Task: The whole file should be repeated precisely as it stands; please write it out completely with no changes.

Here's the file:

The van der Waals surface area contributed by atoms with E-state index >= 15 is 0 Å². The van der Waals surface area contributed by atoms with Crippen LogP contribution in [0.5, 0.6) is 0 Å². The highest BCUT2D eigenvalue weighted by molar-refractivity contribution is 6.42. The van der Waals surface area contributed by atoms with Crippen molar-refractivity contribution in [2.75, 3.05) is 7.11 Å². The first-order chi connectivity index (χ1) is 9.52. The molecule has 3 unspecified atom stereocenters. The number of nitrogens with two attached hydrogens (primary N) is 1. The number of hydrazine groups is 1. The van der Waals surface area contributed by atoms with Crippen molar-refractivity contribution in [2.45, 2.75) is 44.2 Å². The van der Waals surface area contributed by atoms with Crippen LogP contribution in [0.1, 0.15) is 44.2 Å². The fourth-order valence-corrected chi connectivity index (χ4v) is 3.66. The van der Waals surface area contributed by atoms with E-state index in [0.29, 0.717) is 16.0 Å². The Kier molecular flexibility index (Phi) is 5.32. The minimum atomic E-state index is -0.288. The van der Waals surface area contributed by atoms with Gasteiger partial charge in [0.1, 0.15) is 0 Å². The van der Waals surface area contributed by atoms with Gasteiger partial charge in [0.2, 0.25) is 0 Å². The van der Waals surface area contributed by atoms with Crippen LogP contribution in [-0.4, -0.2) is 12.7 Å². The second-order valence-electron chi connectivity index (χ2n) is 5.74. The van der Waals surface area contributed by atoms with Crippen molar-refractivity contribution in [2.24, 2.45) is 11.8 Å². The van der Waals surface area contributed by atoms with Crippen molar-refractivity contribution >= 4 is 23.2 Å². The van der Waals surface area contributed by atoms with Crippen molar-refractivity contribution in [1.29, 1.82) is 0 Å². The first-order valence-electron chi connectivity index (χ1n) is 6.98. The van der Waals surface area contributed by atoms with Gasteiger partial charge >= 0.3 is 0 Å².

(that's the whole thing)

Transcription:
The van der Waals surface area contributed by atoms with E-state index >= 15 is 0 Å². The van der Waals surface area contributed by atoms with Crippen LogP contribution in [0.5, 0.6) is 0 Å². The highest BCUT2D eigenvalue weighted by molar-refractivity contribution is 6.42. The van der Waals surface area contributed by atoms with Crippen molar-refractivity contribution in [2.75, 3.05) is 7.11 Å². The first-order chi connectivity index (χ1) is 9.52. The molecule has 3 unspecified atom stereocenters. The number of nitrogens with two attached hydrogens (primary N) is 1. The number of hydrazine groups is 1. The van der Waals surface area contributed by atoms with Crippen molar-refractivity contribution in [2.45, 2.75) is 44.2 Å². The van der Waals surface area contributed by atoms with Crippen LogP contribution in [0.1, 0.15) is 44.2 Å². The fourth-order valence-corrected chi connectivity index (χ4v) is 3.66. The van der Waals surface area contributed by atoms with E-state index in [0.29, 0.717) is 16.0 Å². The Kier molecular flexibility index (Phi) is 5.32. The minimum atomic E-state index is -0.288. The van der Waals surface area contributed by atoms with Gasteiger partial charge in [0.1, 0.15) is 0 Å². The van der Waals surface area contributed by atoms with Gasteiger partial charge in [0.2, 0.25) is 0 Å². The van der Waals surface area contributed by atoms with Crippen LogP contribution in [-0.4, -0.2) is 12.7 Å². The second-order valence-electron chi connectivity index (χ2n) is 5.74. The van der Waals surface area contributed by atoms with Crippen molar-refractivity contribution in [2.24, 2.45) is 11.8 Å². The van der Waals surface area contributed by atoms with Crippen molar-refractivity contribution >= 4 is 23.2 Å². The van der Waals surface area contributed by atoms with Crippen molar-refractivity contribution in [1.29, 1.82) is 0 Å². The first-order valence-electron chi connectivity index (χ1n) is 6.98. The van der Waals surface area contributed by atoms with Gasteiger partial charge >= 0.3 is 0 Å².